Measure the power baseline for your light when it is new using a radiometer and remeasure it on a weekly basis. For halogen types, if there is a significant decrease in output, change the bulb. If that doesn’t help, try a different curing tip. If it still does not register an adequate reading, try cleaning the tip and filter with a kit designed for that purpose. If all your remedies are not successful, you should send the light back to the manufacturer for a check-up.
Even with this testing, it is prudent to send your lights back to the manufacturer at specific intervals, such as every 24 months or after five bulb changes (if halogen), whichever comes first. This type of maintenance will keep your curing light in top condition and allow it to deliver maximum power.
For LEDs, there is no bulb to change, but there is a lifetime to batteries, which will need to be replaced occasionally.
There are numerous manufacturers that have followed the lead of Kerr in providing some type of hardness disc to verify that a dental curing light will polymerize a specific thickness of composite in a specified amount of time. Most of these discs have a small hole in the center. For this test, you fill the hole in the disc with the composite, cure it for a specified time period, and then turn over the disk to check whether the bottom surface of the cured composite “feels” like the disc when scratched with an explorer or other sharp instrument. If it does, then this presumably indicates the composite is adequately cured for intraoral use.
However, this is a dangerous test that could give you false and misleading information. Consider what we found with the Demetron Hardness Tester, which is essentially a round white plastic disc with three holes. We filled the three holes in the disc with our test composite and cured each composite specimen 5 seconds, 10 seconds, or 40 seconds. We then turned over the disk and tested the bottom of each cured composite disc as well as the Hardness Tester itself for Knoop hardness. Finally, we asked three of our research staff to scratch the bottoms of the specimens with a sharp explorer and compare the “feel” to that of the Hardness Tester.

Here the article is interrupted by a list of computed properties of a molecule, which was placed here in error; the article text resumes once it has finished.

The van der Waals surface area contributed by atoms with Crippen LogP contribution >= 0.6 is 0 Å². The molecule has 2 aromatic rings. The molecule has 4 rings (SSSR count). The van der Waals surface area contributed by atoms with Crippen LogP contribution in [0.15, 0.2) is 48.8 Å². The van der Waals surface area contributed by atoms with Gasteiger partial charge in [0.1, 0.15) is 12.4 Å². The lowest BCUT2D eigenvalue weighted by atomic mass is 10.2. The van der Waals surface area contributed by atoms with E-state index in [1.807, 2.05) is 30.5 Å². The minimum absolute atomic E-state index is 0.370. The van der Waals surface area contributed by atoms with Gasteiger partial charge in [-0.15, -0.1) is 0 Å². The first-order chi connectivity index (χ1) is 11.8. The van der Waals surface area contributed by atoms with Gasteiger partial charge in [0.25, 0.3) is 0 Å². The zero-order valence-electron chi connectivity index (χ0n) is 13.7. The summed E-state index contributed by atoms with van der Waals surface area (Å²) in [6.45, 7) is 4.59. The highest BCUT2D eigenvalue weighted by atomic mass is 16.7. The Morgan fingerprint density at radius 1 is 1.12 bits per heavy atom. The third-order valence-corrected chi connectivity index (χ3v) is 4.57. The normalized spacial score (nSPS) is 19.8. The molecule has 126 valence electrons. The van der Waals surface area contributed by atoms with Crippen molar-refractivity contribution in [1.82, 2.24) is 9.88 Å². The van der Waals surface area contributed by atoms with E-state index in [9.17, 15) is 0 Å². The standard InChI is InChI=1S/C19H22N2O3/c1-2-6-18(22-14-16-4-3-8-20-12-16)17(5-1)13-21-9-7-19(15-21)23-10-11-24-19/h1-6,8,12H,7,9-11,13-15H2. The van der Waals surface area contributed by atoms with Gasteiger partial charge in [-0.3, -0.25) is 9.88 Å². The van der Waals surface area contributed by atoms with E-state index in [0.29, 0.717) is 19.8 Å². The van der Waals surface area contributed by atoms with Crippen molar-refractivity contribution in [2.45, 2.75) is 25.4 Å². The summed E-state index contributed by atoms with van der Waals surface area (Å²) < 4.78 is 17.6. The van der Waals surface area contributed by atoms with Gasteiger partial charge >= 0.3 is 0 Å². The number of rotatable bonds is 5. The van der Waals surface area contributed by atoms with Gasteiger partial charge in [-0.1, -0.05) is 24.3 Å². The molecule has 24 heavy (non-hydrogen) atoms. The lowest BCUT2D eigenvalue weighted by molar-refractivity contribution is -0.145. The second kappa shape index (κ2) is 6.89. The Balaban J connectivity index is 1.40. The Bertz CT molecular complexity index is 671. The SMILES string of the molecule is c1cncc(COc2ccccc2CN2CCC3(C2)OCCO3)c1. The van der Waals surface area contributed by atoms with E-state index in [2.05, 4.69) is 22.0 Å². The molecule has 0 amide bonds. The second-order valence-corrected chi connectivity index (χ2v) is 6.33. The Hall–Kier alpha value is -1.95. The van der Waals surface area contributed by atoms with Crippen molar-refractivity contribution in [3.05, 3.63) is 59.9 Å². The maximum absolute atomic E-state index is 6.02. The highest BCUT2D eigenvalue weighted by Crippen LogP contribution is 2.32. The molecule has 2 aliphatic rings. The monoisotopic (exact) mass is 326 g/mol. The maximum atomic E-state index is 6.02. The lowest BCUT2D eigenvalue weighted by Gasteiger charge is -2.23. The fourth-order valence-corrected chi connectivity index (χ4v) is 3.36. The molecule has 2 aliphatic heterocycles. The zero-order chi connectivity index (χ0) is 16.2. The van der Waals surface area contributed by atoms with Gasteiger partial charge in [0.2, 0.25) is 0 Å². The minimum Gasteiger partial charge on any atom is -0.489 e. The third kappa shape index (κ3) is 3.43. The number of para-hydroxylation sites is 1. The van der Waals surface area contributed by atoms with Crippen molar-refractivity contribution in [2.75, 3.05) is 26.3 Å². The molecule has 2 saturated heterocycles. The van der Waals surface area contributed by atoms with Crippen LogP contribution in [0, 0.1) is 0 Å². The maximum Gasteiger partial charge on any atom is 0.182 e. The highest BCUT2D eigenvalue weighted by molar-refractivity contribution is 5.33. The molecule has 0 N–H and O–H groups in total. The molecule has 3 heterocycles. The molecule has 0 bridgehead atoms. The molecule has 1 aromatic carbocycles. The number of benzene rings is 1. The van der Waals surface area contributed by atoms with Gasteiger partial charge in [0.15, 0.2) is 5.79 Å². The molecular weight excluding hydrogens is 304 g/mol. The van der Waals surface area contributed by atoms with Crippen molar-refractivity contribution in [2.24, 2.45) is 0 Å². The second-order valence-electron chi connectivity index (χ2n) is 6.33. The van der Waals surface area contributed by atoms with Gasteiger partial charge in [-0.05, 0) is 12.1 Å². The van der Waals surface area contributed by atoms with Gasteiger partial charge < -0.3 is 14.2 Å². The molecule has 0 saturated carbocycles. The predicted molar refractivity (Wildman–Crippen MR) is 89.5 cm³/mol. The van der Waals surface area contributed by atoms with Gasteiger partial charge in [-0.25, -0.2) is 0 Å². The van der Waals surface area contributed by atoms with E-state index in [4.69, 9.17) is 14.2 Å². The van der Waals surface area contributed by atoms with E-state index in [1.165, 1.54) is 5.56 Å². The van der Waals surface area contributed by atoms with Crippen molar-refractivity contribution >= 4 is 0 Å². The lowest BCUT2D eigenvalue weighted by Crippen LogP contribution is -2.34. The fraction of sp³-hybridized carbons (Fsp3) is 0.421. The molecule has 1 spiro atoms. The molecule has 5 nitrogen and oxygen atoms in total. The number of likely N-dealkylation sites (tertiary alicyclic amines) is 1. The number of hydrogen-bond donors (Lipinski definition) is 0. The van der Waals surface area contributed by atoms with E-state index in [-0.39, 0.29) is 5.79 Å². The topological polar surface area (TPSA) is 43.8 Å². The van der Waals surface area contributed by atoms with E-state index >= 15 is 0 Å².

The results of this test were:
1. None of the research staff were able to distinguish a difference in hardness between the cured composite and the plastic surface of the Hardness Tester. This should have indicated that all the specimens were cured to the same hardness, which matched that of the Hardness Tester.
2. The Knoop hardness scores were:
Hardness Tester (disc) 35.4
Composite: 5 sec cure 15.5
Composite:10 sec cure 23.3
Composite:40 sec cure 42.6
These results show that it is not possible to distinguish the polymerization level of a composite merely by scratching the surface of its cured bottom surface and then comparing it to some known standard, which may not be applicable to the test in any event. We advise using these types of tests as a screening device, but do not rely on them for definitive polymerization guidance.
Many directions include some strange safety measures such as using the light for 20 seconds and letting it rest for 60 seconds. Another one tells you not to use the light if the patient is on N2O/O2. These stipulations are mandated by various government regulations and manufacturers must comply if they want to sell the product internationally. Don’t let these warnings stop you from using the lights in a normal manner.
On the other hand, with LEDs that do not have fans, you are typically advised to limit their continuous use to several minutes and then allow them to cool off. While we have subjected these lights to extended curing tests and many of them have passed these tests, it is probably prudent to heed this type of warning and not subject the equipment to heat challenges that can shorten their useful lives.
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